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By Dr. Steve Suppan. This article was first published on the Institute for Agriculture and Trade Policy.
Soon you will be on your way to the Group of 20 finance ministers meeting on November 4–5 in Mexico City. To judge by what has been posted at G-20 websites, you will have reviewed many reports that indicate progress towards fulfilling the Heads of State commitment in September 2009 to place all “standardized Over the Counter derivatives” (OTC) on regulated trading venues “as appropriate” by the end of 2012. However, as the Financial Stability Board has reported to you, this goal will not be met not in 2012. Unfortunately, if and when that goal is achieved, it may have small relevance to the broader goal of regulating OTC derivatives, to achieve more transparent and stable markets.
Notwithstanding legislative reforms, and the $29 trillion in emergency loans from the U.S. Federal Reserve system to U.S. and European banks and to central banks from 2007 to 2010, the rescued banks have changed neither their dark-market trading practices nor products. As a September 2012 Bank for International Settlements report informed you, “we find no evidence that rescued banks reduced the riskiness of their new lending.” Part of what enables these rescued banks to elude oversight is the banks’ ever-increasing use of “customized” or “bespoke” OTC derivatives. The putatively “customized” OTC derivatives are of such a large gross notional volume as to induce price volatility that occurs when trader “herd behaviors” try to interpret the rumor of price signals emerging from OTC markets and liquidity that are dark to regulators and to the public.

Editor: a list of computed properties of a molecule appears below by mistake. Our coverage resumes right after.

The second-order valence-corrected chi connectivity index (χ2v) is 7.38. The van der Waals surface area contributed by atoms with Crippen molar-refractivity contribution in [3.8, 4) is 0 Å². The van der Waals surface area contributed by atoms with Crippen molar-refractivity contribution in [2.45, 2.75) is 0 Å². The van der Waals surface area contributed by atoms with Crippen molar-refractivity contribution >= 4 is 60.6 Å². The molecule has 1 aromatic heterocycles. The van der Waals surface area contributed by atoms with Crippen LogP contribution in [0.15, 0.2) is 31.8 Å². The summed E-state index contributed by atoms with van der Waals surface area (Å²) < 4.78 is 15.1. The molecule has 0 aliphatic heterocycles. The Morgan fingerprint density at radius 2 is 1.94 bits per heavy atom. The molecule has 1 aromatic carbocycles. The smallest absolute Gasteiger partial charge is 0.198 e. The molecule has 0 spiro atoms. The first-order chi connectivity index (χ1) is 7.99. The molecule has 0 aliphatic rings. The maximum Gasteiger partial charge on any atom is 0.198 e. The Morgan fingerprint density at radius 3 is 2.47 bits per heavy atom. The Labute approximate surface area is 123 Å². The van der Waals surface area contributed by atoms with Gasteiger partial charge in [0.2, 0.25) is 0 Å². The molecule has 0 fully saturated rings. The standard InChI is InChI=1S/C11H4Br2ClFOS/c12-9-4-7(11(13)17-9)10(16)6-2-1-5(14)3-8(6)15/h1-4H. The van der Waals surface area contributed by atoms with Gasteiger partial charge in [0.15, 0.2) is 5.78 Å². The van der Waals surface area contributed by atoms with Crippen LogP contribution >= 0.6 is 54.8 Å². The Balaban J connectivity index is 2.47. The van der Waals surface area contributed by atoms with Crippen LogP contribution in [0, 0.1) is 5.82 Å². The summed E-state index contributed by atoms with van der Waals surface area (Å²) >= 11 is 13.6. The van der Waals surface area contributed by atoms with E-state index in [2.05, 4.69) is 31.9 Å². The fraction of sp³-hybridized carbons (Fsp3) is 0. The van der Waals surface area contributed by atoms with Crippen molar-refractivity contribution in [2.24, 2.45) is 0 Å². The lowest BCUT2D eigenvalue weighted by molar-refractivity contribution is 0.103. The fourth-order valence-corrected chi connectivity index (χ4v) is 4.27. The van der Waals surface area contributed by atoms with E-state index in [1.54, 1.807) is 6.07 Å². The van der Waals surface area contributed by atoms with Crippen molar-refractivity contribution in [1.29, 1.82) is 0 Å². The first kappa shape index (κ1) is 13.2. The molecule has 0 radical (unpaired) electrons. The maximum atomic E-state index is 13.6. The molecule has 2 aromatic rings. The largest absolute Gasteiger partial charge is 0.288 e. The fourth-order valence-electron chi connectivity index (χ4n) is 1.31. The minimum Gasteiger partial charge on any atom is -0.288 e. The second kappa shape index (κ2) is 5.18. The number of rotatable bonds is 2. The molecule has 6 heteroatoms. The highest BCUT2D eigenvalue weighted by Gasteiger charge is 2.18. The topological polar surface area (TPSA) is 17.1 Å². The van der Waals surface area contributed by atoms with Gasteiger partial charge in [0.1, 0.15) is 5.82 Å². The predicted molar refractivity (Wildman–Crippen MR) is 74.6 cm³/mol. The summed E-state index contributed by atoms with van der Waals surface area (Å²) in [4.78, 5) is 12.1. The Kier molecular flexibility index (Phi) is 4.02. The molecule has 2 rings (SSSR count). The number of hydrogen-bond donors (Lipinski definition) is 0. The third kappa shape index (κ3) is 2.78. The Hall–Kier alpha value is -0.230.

Given the riskiness of these still unregulated OTC instruments and their unstable markets, it is surprising to read your advice to delay U.S. Commodity Futures Trading Commission (CFTC) final rulemaking in your letter of October 17 to CFTC Chairman Gary Gensler. You very circumspectly state your concerns about the CFTC guidance on cross-border OTC derivatives, released on July 12. Because your regulatory agencies have already commented separately on this guidance, your joint letter appears to be a political statement about just how far the CFTC should exercise its authority under the “Dodd-Frank Wall Street Reform and Consumer Protection Act of 2010” to prevent foreign affiliate trades of U.S. OTC dealers from having an adverse effect on the U.S. economy.
The passage of legislation on OTC derivatives in the European Parliament and the Japanese Diet that will occur late in 2012 or early in 2013 are important steps towards fulfilling the September 2009 G-20 commitments on standardized OTC derivatives. However, regulations to implement and enforce this legislation are unlikely to be implemented before 2014. In the interim, OTC markets will continue to be unregulated and vulnerable to excessive speculation. Nevertheless, you caution Chairman Gensler “At a time of highly fragile economic growth, we believe it is critical to avoid taking steps that risk a withdrawal of global financial markets into inevitably less efficient regional or national markets.” This implies that the CFTC draft guidance on cross-border OTC derivatives is one of these risky steps. Finally, you urge Chairman Gensler, “before finalizing any rules or enforcing any deadlines, take the time to make sure that U.S. rulemaking works not just domestically but globally.”
Many Dodd-Frank rulemaking deadlines have come and gone, in part due to the need for the CFTC staff to take into account thousands of comments, generated largely by a massive global financial services industry lobbying campaign, as they draft rules. Industry lawsuits have likewise delayed rule implementation and subsequent enforcement. Indeed, the cross-border guidance itself, when finalized, likely will be the subject of an industry lawsuit. The CFTC is already taking more than enough time to develop better regulated markets and enforceable rules to prevent regulatory arbitrage.